Sunday, March 13, 2011

What Was I Thinking? Collect Readers First, Assemble Book Afterwards

Take one part universal experience (bad relationships,) two parts collecting and editing such tales from a wide variety of women (including celebrities); record the authors reading their essays aloud, then mix well with music, art, subtitles and video, and you've got VidLit.

The result is wildly entertaining - just play and see for yourself.

Editor Liz Dubelman shared her experiences with the California Writers Coalition (and friends) assembled in Gallery 800 of the gorgeous Lankershim Arts Center last Saturday afternoon.  (It was originally supposed to be at Borders-Sherman Oaks, but as that venue became unavailable, Scott Sonders of the CWC worked tirelessly to secure the new venue, and notify everyone through FaceBook and MeetUp of the change, set up chairs and the A-V system, MC'd the meeting, and probably did dozens of other things that made the afternoon run so seamlessly.  Thank you, Scott!) 

Photo Via Art Directors Guild

My favorite artwork was in the Ladies' Room
Murals by beautiful and talented Nicki LaRosa

The gallery was filled with interesting, beautiful and affordable works of art, mostly by local artists.  If you're ever in the neighborhood, it's well worth a visit - and if you're not in the neighborhood, it's still worth a visit.

Photo via CRA/LA

Sorry, what was I thinking/saying?  Every time I pass under the GateWay to NoHo my thoughts get a little scattered and Bohemian.

Back to Liz (and co-editor/collaborator Barbara Davilman was present, too, she simply waved and smiled) was explaining how they came up with the concept, first, then pitched it on Craigslist, MySpace, and most fruitfully, FaceBook.  Women were happy to chime in with their own stories - but don't cringe, men, it truly wasn't male bashing.

From the Intro:
What Was I Thinking? is a collection of personal essays written by women describing that moment in a relationship when, no matter how much you think it should work or want it to work or need it to work, it becomes clear to you that it's not going to work.
Except for the "written by women part," I'm thinking that everything there has happened to every man who's dated more than one woman in his life, too. 
...this is not necessarily the moment of the actual breakup.  Rather, these stories describe the instant when logic, common sense, and simple self-interest triumph over the human need to be loved - or, at least, the need to be in a relationship.  The relationship may not last beyond lunch, or it may linger for weeks or even longer.  But inside, you know: He's going to be an ex.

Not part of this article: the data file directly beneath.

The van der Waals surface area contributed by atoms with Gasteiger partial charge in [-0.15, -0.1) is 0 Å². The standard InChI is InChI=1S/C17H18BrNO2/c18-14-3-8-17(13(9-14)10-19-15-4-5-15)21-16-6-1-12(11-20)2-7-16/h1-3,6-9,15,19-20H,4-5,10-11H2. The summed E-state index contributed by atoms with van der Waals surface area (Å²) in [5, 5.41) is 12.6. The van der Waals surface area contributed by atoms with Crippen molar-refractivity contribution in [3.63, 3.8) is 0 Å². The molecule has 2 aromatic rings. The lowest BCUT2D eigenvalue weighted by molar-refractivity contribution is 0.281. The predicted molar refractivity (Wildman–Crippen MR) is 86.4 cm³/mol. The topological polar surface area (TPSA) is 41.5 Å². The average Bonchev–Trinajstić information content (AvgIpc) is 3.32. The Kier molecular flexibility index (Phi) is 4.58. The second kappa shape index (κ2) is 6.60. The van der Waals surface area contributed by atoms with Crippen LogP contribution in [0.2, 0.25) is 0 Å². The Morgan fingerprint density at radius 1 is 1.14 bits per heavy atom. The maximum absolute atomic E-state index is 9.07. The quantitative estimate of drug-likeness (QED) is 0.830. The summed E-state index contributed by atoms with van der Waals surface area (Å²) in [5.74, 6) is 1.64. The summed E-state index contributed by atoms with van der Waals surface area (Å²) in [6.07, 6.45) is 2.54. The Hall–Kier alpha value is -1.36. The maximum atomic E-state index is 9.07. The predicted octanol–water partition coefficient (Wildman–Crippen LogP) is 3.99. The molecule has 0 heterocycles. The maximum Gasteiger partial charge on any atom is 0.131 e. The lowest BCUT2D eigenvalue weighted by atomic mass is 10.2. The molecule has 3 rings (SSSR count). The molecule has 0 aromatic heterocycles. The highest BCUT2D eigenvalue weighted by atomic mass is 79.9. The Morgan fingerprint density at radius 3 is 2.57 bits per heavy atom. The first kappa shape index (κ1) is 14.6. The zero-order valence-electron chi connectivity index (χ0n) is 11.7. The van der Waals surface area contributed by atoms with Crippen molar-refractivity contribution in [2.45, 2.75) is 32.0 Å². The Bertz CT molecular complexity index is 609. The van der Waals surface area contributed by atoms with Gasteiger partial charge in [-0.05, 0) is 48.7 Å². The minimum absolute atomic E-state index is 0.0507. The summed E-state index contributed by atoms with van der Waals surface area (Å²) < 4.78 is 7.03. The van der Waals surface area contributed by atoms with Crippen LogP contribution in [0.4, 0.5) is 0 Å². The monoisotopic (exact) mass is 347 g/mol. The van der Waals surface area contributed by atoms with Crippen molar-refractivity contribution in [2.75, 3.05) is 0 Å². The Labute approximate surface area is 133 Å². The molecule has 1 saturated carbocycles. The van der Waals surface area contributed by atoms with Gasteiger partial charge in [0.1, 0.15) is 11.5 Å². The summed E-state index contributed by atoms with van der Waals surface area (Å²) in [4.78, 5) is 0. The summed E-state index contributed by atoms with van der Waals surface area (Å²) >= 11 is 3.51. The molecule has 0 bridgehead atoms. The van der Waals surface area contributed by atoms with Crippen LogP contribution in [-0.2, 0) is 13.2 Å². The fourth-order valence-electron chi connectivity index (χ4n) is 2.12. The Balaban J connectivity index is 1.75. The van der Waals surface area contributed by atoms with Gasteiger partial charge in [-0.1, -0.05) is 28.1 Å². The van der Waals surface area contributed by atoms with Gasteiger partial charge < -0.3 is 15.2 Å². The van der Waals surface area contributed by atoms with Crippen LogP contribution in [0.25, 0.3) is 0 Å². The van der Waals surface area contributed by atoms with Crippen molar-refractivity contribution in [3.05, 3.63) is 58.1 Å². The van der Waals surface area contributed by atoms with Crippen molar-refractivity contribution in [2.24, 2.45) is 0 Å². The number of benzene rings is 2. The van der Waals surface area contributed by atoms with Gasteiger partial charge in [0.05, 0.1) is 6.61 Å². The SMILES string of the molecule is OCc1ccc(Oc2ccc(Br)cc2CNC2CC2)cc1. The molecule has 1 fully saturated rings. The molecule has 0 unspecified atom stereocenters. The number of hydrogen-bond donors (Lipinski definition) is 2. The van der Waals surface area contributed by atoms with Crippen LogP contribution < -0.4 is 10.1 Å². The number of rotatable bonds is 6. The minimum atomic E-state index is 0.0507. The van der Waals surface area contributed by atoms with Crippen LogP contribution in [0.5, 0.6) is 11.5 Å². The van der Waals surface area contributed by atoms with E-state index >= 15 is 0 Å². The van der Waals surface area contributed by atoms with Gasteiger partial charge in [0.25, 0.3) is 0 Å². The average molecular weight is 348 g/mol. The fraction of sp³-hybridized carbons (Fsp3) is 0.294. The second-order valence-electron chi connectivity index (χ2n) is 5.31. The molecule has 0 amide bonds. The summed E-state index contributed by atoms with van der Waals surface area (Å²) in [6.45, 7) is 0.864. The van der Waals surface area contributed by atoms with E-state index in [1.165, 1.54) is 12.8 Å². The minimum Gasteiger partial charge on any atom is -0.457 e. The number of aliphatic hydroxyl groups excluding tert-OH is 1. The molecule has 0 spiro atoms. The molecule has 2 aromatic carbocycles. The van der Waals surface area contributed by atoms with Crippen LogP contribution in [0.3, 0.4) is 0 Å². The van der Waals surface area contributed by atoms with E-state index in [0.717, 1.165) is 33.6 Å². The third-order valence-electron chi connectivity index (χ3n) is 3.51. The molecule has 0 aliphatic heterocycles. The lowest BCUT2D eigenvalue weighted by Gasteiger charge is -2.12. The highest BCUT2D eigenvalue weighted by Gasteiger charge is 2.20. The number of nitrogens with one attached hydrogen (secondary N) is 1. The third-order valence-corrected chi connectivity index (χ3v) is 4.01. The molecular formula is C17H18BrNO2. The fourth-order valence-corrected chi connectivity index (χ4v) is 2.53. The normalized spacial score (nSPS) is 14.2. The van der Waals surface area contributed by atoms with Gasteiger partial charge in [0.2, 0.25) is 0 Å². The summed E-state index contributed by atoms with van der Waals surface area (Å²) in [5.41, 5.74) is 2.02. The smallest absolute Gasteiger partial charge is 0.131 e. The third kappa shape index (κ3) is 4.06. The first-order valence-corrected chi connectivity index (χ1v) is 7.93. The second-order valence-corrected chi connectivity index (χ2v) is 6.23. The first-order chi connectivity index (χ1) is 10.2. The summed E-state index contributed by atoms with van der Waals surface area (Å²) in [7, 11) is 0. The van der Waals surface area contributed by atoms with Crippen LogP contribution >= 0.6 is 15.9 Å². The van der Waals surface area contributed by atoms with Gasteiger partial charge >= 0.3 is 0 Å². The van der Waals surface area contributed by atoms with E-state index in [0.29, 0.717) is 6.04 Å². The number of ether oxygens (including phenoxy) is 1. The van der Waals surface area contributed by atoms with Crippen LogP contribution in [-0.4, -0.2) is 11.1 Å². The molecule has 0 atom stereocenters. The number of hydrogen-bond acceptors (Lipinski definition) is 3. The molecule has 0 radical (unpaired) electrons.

Okay, so you've got material for the anthology that will be What Was I Thinking? 58 Bad Boyfriend Stories.  You're putting together the video clips - how/where do you sell it?

By having much of the material together, Liz and Barbara were able to sell the book proposal to St. Martin's Press.  Why?  Built-in readership - every woman that contributed probably has a mom, sisters, brothers, network of friends - all who will buy and help promote "her" book.  So with 58 authors, that's several thousand people right off the top.

Liz said they worked every avenue possible.  Through FaceBook, they found a friend of a friend of a friend who knew somebody who wrote for O Magazine.  That got them a mention there.  They did Vimeo, and YouTube, podcasts, radio interviews, Twitter.  They used their (small) advance from St. Martin's to... do promotion.  They secured sponsors for their parties that were featured in video clips with a tie-in to the subject matter of that essay.

Did I mention that they sold this video book to New Line Cinema?

They "discovered" a long-forgotten holiday - one which I plan to celebrate from here on out.  Play here for more on "Come to Your Senses Day."

I love that it's the day after Valentines' Day, and one of the honored traditions is eating all one's VD candy in one sitting!    Join the sisterhood here:

You may think- watching these videos - wow, that looks very slick.  I can't do that

Liz's advice on technology was that it isn't expensive, these days, it just takes a strong stomach (and time to learn.)  I think she may be a bit modest about her own talents - they don't just hand out Emmys to anyone, after all, and she's got two.  But she's probably right in that if you are a good writer, then you have the intelligence to learn anything, if you want to.

On that note - the presentation was followed by an Open Mic session.  Participants were young, old-ish (not gonna hang myself by calling anybody old here!), male, female, published, not yet published, and the material was everything from poetry to essays to short screenplays to material that truly defied categorization.

It amused me, speaking of technology, that the first reader, Amy S., did not have pages, in the traditional sense.  She read several wonderfully evocative haiku poems directly from her SmartPhone.

I think everyone took away from the evening many ideas to ruminate over.  And to blog about!

Your thoughts?